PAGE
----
Every year, NAMM is the place where the music industry goes to discover new products, demo instruments, learn about production, connect, network and reunite with old friends. There is so much to discover here that it’s impossible (and down right overwhelming) to take in everything in a few days, but the team at Ask.Audio certainly tries! Many people eagerly await the new gadget announcements or software updates from the big, established companies. But the show is also about up-and-coming developers of new audio technology and instrument design. This year, I picked five products that are pushing the envelope in terms of interactivity. My picks include innovative controllers, a piano learning system, a new twist on the Hapi Drum and a new drum machine that is so much more.
Zoom is well known for their outstanding field recorders. They are taking a brand new turn into the world of drum machines and interactive controllers with the release of the Zoom Arc. The Arc comes loaded with hundreds of drums sounds and synth patches that can be played and recorded around the ring of touch sensitive, colorfully lit buttons. The best part is detaching this colorful ring, which utilizes Bluetooth MIDI, and turning it into an instrument or effects controller by waving it around or hitting it against your hand to play a tambourine, for example.
The Dualo Du-Touch is one of the more interesting looking all-in-one controller/synthesizer/looper/sequencers I’ve seen. It’s in the shape of an accordion and played in a similar way, very ergonomically designed. The scale, tuning and sounds can be set from the top of the instrument. You can also record loops on the fly, up to 28 total! One of the best things about the Du-Touch is its portability. The unit is battery powered and can be used wherever you feel inspired to make music.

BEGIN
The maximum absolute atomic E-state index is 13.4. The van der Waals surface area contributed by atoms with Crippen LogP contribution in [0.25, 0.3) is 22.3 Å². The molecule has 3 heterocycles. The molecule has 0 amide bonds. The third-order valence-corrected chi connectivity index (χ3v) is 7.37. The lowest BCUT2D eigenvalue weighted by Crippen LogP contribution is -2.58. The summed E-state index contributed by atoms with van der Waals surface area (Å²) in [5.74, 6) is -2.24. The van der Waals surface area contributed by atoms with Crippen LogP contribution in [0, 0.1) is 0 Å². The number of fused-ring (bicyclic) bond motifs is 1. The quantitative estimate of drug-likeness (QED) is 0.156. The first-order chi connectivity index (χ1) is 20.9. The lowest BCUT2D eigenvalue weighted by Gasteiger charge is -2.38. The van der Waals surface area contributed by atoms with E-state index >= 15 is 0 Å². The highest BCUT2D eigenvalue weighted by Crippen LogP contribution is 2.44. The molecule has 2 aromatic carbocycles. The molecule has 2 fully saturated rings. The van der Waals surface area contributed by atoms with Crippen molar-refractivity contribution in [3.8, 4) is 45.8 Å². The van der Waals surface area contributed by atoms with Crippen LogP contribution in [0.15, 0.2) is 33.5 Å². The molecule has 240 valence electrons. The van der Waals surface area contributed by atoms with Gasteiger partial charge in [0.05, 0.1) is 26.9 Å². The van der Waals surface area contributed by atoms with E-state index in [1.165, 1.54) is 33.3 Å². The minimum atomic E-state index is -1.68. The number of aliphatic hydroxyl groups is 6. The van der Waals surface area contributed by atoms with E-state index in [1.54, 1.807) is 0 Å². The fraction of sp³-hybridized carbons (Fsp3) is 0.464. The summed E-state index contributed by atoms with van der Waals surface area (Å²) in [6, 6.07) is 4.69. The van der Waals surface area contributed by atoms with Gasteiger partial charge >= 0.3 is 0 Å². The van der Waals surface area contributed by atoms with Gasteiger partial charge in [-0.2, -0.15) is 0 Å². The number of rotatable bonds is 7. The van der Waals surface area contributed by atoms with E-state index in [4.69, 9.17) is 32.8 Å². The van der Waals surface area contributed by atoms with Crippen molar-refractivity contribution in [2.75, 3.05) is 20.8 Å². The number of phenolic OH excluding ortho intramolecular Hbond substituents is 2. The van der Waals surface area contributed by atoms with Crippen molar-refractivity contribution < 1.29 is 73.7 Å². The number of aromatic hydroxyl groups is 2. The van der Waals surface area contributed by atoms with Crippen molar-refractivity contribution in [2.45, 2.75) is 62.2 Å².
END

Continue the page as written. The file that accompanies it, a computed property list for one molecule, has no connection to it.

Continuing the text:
Graham Doe has established himself as one of the top makers of Hapi Drums. His circular metal drums come in a variety of shapes and sizes and have soothing, bell-like tones that are great for meditation use and for sound healing practitioners. The great thing about these instruments is anyone can play them, either with mallets or with the hands. His newest release, the Omni, was inspired by the shape and function of the Handpan. It includes the tongue notes around the surface in addition to the new deep center note found in Handpans. It looks like a tiny flyer saucer!
I’m always on the lookout for innovations in piano education and I always seem to find one or two at NAMM. This year, I found the acclaimed Smart Piano system called ‘The One.’ Essentially, you buy the keyboard, available in a variety of sizes, from Smart Piano and plug it into your iPad. The iPad App is free to download and comes stocked with sheet music, piano games and video tutorials. The keys light up as you play through the various song levels, guiding you through the process.
The Touché is a wonderfully expressive touch controller that can be used with any synthesizer or drum machine. The entire wooden surface is available for shaping sounds, velocity sweeps, rhythmic tapping effects, filtering and anything else you can think of programming onto the X/Y axis. I can imagine this handy little item becoming part of many electronic music performers’ set-ups in the future.